What Makes A Bug Go Bad? Exploring The Evolution of “EAEC”
One of humanity’s greatest queries has focused on the nature of a change from good to evil. There is no...
One of humanity’s greatest queries has focused on the nature of a change from good to evil. There is no single answer; several possible reasons apply. Julius Caesar, who dramatically asked his friend, “Et tu, Brute?” learned the hard way about the power of opportunity. In the fictional series, Homeland, empathy for a child was the root of Nicholas Brody’s turncoat actions. Finally, there is the longstanding issue of necessity, in which a person turns to crime to deal with environmental stressors, such as a lost job or poverty.
In the microbiological world, the change from a harmless entity, a commensal, to a pathogen has been the focus of many researchers. Not surprisingly, the same three options apply. Streptococcus pneumoniae takes advantage of illness to cause a life-threatening infection. The skin bacterium, Propionibacterium acnes, changes when the skin is treated poorly leaving us with the terror of acne. Then there is Clostridium difficile. At one time, this bacterium was harmless but due to the presence of antibiotics and other stressors, including proton pump inhibitors, it developed not only toxins but resistance to antibiotics.
Whatever the reason, when a bacterium decides to change, the only means to accomplish the action is through genetic evolution. The process may involve altered expression of already present genes, nucleotide mutation in the genetic sequence, recombination events or the acquisition of virulence elements such as plasmids. When this happens, the microbe becomes different in structure and function forming a new strain and quite possibly, a new health problem.
The most widely studied bacterium is without a doubt Escherichia coli. This small rod-like organism is ubiquitous in our world and interacts with us each and every day. Some are harmless, such as the commensal K-12 or beneficial including the probiotic Nissle 1917. But there are pathogens and one of the most prevalent strains is Enteroaggregative E. coli (EAEC).
The bacterium, first described in 1987, is known to cause both singular infections as well as large outbreaks. It is also a major focus for diarrheal illness particularly in children. Unfortunately, determining the mechanisms of evolution as well as the motivating reasons for its appearance have been a mystery.
In 2010, an international team of researchers attempted to find some answers. They looked at 126 isolates from the southwest region of Nigeria to identify a common ancestor and possibly determine a motive. Unfortunately, they came up empty. There was no single EAEC strain; rather it was a compilation of various pathogenic bacteria all showing the same symptoms but with no common reason to change.
In 2013, the EAEC picture was muddied even further. A team of researchers in the United Kingdom analyzed various EAEC isolates between 1993 and 2009. As expected, they found several pathogenic variants but they happened upon non-pathogenic ones as well. Based on this discovery, the presence of this particular strain did not necessarily mean disease. If there had been a common reason for this bacterium to turn evil, it was not all-encompassing.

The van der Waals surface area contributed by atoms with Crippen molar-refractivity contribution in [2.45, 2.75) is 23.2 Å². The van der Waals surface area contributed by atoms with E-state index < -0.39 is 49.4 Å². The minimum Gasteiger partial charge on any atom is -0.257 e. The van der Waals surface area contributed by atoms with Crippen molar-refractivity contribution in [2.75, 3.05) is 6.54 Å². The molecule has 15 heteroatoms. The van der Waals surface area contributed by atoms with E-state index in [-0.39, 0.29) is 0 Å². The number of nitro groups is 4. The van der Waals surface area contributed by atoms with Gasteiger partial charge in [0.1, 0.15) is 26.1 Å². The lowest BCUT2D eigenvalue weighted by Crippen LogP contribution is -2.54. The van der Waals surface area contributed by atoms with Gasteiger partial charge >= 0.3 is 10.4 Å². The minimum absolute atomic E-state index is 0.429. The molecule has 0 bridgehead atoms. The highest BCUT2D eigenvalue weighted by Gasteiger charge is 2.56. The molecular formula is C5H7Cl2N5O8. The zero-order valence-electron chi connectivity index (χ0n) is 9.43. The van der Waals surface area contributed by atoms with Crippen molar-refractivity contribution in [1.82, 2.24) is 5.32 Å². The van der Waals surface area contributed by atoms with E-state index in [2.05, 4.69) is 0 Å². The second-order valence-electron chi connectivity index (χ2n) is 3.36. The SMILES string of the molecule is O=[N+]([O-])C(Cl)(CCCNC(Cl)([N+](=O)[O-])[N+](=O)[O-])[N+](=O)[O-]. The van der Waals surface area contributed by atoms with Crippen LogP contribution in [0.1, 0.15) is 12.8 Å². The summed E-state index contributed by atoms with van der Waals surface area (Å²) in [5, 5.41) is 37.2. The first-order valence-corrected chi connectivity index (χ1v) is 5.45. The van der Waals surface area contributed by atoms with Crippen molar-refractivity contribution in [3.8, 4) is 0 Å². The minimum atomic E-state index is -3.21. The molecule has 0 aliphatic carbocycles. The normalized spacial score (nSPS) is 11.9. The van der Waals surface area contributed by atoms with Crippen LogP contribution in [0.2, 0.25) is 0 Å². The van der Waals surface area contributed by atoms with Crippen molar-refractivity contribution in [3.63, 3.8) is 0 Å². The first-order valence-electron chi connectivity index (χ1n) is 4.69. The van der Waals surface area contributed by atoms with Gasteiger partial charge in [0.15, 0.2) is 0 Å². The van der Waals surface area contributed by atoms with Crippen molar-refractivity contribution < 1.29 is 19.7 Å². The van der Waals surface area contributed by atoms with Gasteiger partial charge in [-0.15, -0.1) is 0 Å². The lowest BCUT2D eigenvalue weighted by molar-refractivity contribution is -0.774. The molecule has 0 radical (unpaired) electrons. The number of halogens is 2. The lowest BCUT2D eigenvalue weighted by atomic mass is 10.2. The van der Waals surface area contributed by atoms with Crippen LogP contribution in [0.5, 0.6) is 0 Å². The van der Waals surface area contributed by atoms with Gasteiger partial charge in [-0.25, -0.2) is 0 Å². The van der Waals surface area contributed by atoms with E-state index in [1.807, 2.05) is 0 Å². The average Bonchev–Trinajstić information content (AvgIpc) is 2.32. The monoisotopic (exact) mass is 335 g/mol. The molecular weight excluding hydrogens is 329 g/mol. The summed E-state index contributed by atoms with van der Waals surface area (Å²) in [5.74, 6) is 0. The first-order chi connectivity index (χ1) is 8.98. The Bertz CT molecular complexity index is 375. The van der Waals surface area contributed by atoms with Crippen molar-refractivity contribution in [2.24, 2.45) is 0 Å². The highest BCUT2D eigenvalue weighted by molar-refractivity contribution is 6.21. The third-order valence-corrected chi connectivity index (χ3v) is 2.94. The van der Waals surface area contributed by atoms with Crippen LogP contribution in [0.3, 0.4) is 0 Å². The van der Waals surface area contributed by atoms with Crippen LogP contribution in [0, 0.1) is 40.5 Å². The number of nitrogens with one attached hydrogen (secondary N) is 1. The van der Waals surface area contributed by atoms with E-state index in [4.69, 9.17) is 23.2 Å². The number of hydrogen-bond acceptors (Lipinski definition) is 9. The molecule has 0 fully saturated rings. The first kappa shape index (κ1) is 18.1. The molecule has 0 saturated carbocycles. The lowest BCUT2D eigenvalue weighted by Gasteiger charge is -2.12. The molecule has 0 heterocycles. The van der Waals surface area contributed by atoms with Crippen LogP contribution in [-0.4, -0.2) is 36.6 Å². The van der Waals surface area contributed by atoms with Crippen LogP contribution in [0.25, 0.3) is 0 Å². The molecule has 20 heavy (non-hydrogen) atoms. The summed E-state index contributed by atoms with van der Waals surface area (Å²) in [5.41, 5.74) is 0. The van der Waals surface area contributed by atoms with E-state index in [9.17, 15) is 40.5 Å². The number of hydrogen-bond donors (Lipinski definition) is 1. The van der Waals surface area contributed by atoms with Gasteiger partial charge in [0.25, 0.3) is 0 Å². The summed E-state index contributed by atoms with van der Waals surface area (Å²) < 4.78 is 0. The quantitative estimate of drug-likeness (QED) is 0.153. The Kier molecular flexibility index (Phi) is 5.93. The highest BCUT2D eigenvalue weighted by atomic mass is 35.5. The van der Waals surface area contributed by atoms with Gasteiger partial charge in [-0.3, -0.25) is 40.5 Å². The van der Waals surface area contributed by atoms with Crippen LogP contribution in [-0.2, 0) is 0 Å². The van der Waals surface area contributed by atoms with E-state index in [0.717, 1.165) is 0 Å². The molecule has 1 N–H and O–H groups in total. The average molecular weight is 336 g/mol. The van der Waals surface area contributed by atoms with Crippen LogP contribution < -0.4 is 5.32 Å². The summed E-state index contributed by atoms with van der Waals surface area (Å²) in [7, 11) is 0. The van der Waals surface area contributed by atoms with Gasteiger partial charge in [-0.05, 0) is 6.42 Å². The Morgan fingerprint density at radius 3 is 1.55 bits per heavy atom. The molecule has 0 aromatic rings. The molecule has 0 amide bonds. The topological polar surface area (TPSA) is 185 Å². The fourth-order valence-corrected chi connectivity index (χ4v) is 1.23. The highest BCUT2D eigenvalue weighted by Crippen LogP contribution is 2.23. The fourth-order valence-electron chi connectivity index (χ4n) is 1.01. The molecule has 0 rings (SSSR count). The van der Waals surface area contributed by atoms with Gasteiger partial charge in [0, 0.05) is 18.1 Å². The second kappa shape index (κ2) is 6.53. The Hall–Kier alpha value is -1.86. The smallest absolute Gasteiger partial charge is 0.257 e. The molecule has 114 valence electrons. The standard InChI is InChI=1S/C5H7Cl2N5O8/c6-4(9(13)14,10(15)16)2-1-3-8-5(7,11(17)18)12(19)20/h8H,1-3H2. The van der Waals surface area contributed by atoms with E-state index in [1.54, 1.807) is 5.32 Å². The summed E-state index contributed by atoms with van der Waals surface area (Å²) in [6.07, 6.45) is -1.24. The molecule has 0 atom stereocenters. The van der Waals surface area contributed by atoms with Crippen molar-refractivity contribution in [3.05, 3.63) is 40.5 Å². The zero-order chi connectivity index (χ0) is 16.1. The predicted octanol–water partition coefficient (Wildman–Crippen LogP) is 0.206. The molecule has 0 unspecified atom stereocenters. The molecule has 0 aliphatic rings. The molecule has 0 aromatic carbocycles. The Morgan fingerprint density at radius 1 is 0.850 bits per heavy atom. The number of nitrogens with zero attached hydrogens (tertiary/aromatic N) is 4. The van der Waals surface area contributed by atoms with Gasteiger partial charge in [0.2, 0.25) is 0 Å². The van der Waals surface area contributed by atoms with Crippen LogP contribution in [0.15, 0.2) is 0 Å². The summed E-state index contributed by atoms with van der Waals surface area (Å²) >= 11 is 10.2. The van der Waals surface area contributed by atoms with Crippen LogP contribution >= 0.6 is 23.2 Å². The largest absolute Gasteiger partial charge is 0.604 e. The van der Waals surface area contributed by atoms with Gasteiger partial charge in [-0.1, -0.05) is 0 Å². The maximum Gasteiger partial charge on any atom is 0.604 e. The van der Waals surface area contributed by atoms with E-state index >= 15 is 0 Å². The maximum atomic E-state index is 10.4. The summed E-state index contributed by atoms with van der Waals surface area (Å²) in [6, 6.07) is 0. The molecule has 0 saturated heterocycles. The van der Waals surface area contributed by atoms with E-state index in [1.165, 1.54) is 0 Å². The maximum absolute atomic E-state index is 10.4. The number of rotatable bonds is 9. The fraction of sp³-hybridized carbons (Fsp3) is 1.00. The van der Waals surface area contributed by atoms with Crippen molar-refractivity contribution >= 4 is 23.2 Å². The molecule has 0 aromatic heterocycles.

Now there may be a possible explanation for both the development of the EAEC strain as well as the reason for the variety in pathogenic response. An international team of researchers investigated the origin of the strain and last week revealed their surprising results. Unlike previously believed, there was no single motive but rather, as many as three.
The group focused on 564 strains isolated over the course of three decades. Using a technique known as multi-locus sequence typing (MLST) the researchers attempted to find the answer behind pathogenic motivation. First, was there a common ancestor to explain the development of this strain and second, why did some cause illness why others did not. The task was a tall order for any microbiologist and yet they felt they could finally succeed where others had failed.
In terms of mechanism, the group found a common evolutionary route for pathogenic EAEC strains. Regardless of geographical location, these bacteria arose mainly through recombination in which communication with other strains led to a turncoat outcome. As for the motivation behind the change, the development happened primarily when competition was present. The process was not evil in nature but rather an act of necessity.
With the understanding of both mechanism and motive, the researchers wanted to then take the unusual step of figuring out why only some isolates caused disease. The answer offered an unexpected perspective. Until now, EAEC was thought to be its own separate branch of E. coli but the analysis showed otherwise. EAEC could be found in three separate groups only one of which was considered pathogenic. This meant in essence, the bacteria had been misunderstood; they were not all villains. In fact, most were nothing more than survivalists.
The overall conclusions suggest the profile of EAEC needs to be reviewed and altered. Indeed, isolates do cause disease, but there are harmless and/or helpful ones as well. This distinction has yet to be delineated fully yet a more detailed investigation is clearly useful. After all, when it comes to villains, a proper analysis can help us understand not only why a good person – or microbe – turns bad, but also whether they are actually our enemies or just lost souls.